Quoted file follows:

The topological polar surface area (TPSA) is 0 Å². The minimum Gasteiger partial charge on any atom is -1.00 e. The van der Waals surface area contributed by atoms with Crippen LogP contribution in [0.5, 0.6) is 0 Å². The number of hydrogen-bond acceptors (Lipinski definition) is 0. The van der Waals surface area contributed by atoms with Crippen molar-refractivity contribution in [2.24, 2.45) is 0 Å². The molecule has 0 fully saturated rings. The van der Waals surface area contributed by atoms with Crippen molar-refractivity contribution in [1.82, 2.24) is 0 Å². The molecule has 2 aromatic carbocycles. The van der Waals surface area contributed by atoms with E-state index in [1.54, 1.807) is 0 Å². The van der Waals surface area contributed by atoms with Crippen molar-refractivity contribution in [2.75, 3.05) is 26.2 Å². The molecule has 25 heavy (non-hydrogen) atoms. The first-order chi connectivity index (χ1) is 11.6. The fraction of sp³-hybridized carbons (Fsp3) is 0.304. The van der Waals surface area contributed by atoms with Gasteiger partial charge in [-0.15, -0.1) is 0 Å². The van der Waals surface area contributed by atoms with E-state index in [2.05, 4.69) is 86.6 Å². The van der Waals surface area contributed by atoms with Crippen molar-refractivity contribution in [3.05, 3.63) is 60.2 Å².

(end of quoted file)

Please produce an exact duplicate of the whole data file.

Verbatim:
The topological polar surface area (TPSA) is 0 Å². The minimum Gasteiger partial charge on any atom is -1.00 e. The van der Waals surface area contributed by atoms with Crippen LogP contribution in [0.5, 0.6) is 0 Å². The number of hydrogen-bond acceptors (Lipinski definition) is 0. The van der Waals surface area contributed by atoms with Crippen molar-refractivity contribution in [2.24, 2.45) is 0 Å². The molecule has 0 fully saturated rings. The van der Waals surface area contributed by atoms with Crippen molar-refractivity contribution in [1.82, 2.24) is 0 Å². The molecule has 2 aromatic carbocycles. The van der Waals surface area contributed by atoms with E-state index in [1.54, 1.807) is 0 Å². The van der Waals surface area contributed by atoms with Crippen molar-refractivity contribution in [2.75, 3.05) is 26.2 Å². The molecule has 25 heavy (non-hydrogen) atoms. The first-order chi connectivity index (χ1) is 11.6. The fraction of sp³-hybridized carbons (Fsp3) is 0.304. The van der Waals surface area contributed by atoms with Gasteiger partial charge in [-0.15, -0.1) is 0 Å². The van der Waals surface area contributed by atoms with E-state index in [2.05, 4.69) is 86.6 Å². The van der Waals surface area contributed by atoms with Crippen molar-refractivity contribution in [3.05, 3.63) is 60.2 Å².